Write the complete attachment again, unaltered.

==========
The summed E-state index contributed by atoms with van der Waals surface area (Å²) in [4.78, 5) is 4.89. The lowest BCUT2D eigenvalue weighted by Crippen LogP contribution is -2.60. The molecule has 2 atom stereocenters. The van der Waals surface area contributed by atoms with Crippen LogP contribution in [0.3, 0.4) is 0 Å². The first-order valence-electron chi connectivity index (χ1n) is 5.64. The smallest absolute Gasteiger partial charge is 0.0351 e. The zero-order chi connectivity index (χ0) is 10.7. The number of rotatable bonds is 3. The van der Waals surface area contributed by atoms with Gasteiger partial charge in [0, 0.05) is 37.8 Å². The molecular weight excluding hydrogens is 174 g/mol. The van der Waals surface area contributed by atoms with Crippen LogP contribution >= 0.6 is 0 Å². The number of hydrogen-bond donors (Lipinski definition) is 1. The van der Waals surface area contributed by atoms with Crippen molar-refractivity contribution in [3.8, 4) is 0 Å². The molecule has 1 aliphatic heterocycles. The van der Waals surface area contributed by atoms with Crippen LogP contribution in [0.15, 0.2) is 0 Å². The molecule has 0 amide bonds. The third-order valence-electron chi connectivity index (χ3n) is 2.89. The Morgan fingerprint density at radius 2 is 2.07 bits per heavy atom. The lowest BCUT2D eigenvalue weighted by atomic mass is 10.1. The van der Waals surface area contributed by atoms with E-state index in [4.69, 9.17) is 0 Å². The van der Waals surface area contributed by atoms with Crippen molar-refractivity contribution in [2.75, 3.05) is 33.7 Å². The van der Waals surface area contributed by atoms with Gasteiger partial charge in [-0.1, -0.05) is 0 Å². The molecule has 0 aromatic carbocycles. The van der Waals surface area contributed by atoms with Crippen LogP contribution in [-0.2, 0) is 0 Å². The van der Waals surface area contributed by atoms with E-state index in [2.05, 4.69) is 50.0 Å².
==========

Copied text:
The summed E-state index contributed by atoms with van der Waals surface area (Å²) in [4.78, 5) is 4.89. The lowest BCUT2D eigenvalue weighted by Crippen LogP contribution is -2.60. The molecule has 2 atom stereocenters. The van der Waals surface area contributed by atoms with Crippen LogP contribution in [0.3, 0.4) is 0 Å². The first-order valence-electron chi connectivity index (χ1n) is 5.64. The smallest absolute Gasteiger partial charge is 0.0351 e. The zero-order chi connectivity index (χ0) is 10.7. The number of rotatable bonds is 3. The van der Waals surface area contributed by atoms with Gasteiger partial charge in [0, 0.05) is 37.8 Å². The molecular weight excluding hydrogens is 174 g/mol. The van der Waals surface area contributed by atoms with Crippen LogP contribution >= 0.6 is 0 Å². The number of hydrogen-bond donors (Lipinski definition) is 1. The van der Waals surface area contributed by atoms with Crippen molar-refractivity contribution in [3.8, 4) is 0 Å². The molecule has 1 aliphatic heterocycles. The van der Waals surface area contributed by atoms with Crippen LogP contribution in [0.15, 0.2) is 0 Å². The molecule has 0 amide bonds. The third-order valence-electron chi connectivity index (χ3n) is 2.89. The Morgan fingerprint density at radius 2 is 2.07 bits per heavy atom. The lowest BCUT2D eigenvalue weighted by atomic mass is 10.1. The van der Waals surface area contributed by atoms with E-state index in [4.69, 9.17) is 0 Å². The van der Waals surface area contributed by atoms with Crippen molar-refractivity contribution in [2.75, 3.05) is 33.7 Å². The van der Waals surface area contributed by atoms with Gasteiger partial charge in [-0.1, -0.05) is 0 Å². The molecule has 0 aromatic carbocycles. The van der Waals surface area contributed by atoms with Crippen LogP contribution in [-0.2, 0) is 0 Å². The van der Waals surface area contributed by atoms with E-state index in [2.05, 4.69) is 50.0 Å².